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Former Caltrans land to bolster business parking as owners embark on development plan

The local owners of an empty parcel at 1109 Foothill Boulevard have plans to build a two-story medic
The local owners of an empty parcel at 1109 Foothill Boulevard have plans to build a two-story medical office building in the vacant lot and turn a former Caltrans lot (seen in back) into additional parking spaces.
(Photo by Sara Cardine)

Businesses on the 1100 block of Foothill Boulevard could soon see more parking, after a 5,600-square-foot lot previously owned by Caltrans but purchased by local property owners looking to build was added Tuesday to the city’s land use map.

Members of the La Cañada Flintridge City Council voted to adopt a resolution to amend the city’s zoning map to include the parcel, formerly a right-of-way for the Foothill (210) Freeway, with a “Mixed Use 2” designation under the Downtown Village Specific Plan.

“It was right of way at one time, which we don’t generally designate,” Deputy Director of Community Development Susan Koleda told the council Tuesday. “But now that it is privately held, we do believe a general plan amendment and a zone change is appropriate at the current time.”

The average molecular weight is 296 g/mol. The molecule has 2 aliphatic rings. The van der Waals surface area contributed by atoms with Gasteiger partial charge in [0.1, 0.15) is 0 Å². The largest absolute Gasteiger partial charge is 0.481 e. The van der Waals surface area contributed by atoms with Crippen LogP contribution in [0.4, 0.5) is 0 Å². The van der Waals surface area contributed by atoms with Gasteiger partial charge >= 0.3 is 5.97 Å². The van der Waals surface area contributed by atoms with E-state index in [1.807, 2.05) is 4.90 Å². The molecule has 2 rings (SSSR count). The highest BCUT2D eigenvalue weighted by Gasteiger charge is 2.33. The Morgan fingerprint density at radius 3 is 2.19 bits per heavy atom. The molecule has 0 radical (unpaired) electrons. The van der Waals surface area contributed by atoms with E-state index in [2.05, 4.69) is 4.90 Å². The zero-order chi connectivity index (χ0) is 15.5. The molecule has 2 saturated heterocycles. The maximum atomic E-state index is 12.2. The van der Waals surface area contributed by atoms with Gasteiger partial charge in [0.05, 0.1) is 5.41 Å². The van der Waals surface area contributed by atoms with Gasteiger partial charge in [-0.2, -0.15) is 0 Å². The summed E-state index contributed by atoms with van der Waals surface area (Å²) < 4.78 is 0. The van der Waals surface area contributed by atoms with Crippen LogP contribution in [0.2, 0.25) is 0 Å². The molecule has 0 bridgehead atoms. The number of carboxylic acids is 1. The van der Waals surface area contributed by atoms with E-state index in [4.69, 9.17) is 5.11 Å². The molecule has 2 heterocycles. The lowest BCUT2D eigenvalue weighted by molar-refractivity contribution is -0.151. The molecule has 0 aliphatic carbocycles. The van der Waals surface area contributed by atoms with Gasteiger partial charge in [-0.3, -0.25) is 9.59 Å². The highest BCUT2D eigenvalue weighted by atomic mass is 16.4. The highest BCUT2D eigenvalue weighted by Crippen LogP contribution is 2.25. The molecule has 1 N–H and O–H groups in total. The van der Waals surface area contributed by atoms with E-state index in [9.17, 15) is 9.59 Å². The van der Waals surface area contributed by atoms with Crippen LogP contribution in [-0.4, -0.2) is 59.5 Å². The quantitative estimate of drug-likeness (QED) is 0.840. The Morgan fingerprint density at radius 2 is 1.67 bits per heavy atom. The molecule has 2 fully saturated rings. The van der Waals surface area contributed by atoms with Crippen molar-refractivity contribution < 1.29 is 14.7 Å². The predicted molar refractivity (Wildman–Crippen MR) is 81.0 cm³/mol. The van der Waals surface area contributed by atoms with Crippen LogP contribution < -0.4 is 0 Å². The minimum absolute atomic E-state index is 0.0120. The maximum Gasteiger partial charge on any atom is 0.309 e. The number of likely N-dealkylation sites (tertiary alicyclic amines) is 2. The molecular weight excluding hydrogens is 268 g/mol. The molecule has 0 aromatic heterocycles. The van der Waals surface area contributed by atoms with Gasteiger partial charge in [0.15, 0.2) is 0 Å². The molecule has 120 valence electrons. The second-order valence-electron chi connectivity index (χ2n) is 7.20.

The move will allow property owners Cecilia and Rudy Kaesler to complete a project nearly seven years in the making. It includes construction of a two-story medical office at 1109 Foothill and a reconfiguration of parking spaces behind surrounding Foothill businesses north of Valley Sun Lane.

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The Kaeslers own properties at 1109, 1111 and 1113 Foothill Blvd., the last of which serves as a medical office for Cecilia Kaesler, an internist. At an Oct. 10 meeting of the city Planning Commission, the couple explained their desire to build a new two-story office building that would allow for the hiring of a second, part-time physician.

Another aim is to restructure the parking spaces behind the businesses to allow for more employee and customer parking associated with the three lots, which has been the subject of some local dispute among surrounding businesses.

Commissioners asked the Kaeslers to agree to a covenant stipulating the new parking spaces would be used only by the businesses occupying the three contiguous lots. To ensure the covenant remains unaltered, the three lots were to be merged into a single lot operating with three separate addresses.

All told, the project is expected to bring the total number of spots from nine to as many as 20. At Tuesday’s council meeting, Councilman Jon Curtis showed support for the net increase of spaces.

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“It’s good to hear we’re getting more parking there,” he said.

At the city’s request, the Kaeslers would first rebuild the parking area before moving on to the construction of the new medical office.

sara.cardine@latimes.com

Twitter: @SaraCardine


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